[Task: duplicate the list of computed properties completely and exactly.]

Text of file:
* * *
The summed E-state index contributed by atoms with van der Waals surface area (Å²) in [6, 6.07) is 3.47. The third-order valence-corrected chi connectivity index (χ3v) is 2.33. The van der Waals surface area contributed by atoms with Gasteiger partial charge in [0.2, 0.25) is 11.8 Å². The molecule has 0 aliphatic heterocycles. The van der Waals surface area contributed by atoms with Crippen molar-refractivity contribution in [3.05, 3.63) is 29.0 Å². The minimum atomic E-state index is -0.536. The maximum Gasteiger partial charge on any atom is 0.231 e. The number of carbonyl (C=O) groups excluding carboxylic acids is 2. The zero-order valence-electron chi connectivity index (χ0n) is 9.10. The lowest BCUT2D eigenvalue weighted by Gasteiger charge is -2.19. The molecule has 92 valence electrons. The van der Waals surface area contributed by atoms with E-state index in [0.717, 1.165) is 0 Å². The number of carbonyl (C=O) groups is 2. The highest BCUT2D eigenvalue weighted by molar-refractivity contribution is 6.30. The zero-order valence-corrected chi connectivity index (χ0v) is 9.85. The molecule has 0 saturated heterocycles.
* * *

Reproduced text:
The summed E-state index contributed by atoms with van der Waals surface area (Å²) in [6, 6.07) is 3.47. The third-order valence-corrected chi connectivity index (χ3v) is 2.33. The van der Waals surface area contributed by atoms with Gasteiger partial charge in [0.2, 0.25) is 11.8 Å². The molecule has 0 aliphatic heterocycles. The van der Waals surface area contributed by atoms with Crippen molar-refractivity contribution in [3.05, 3.63) is 29.0 Å². The minimum atomic E-state index is -0.536. The maximum Gasteiger partial charge on any atom is 0.231 e. The number of carbonyl (C=O) groups excluding carboxylic acids is 2. The zero-order valence-electron chi connectivity index (χ0n) is 9.10. The lowest BCUT2D eigenvalue weighted by Gasteiger charge is -2.19. The molecule has 92 valence electrons. The van der Waals surface area contributed by atoms with E-state index in [0.717, 1.165) is 0 Å². The number of carbonyl (C=O) groups is 2. The highest BCUT2D eigenvalue weighted by molar-refractivity contribution is 6.30. The zero-order valence-corrected chi connectivity index (χ0v) is 9.85. The molecule has 0 saturated heterocycles.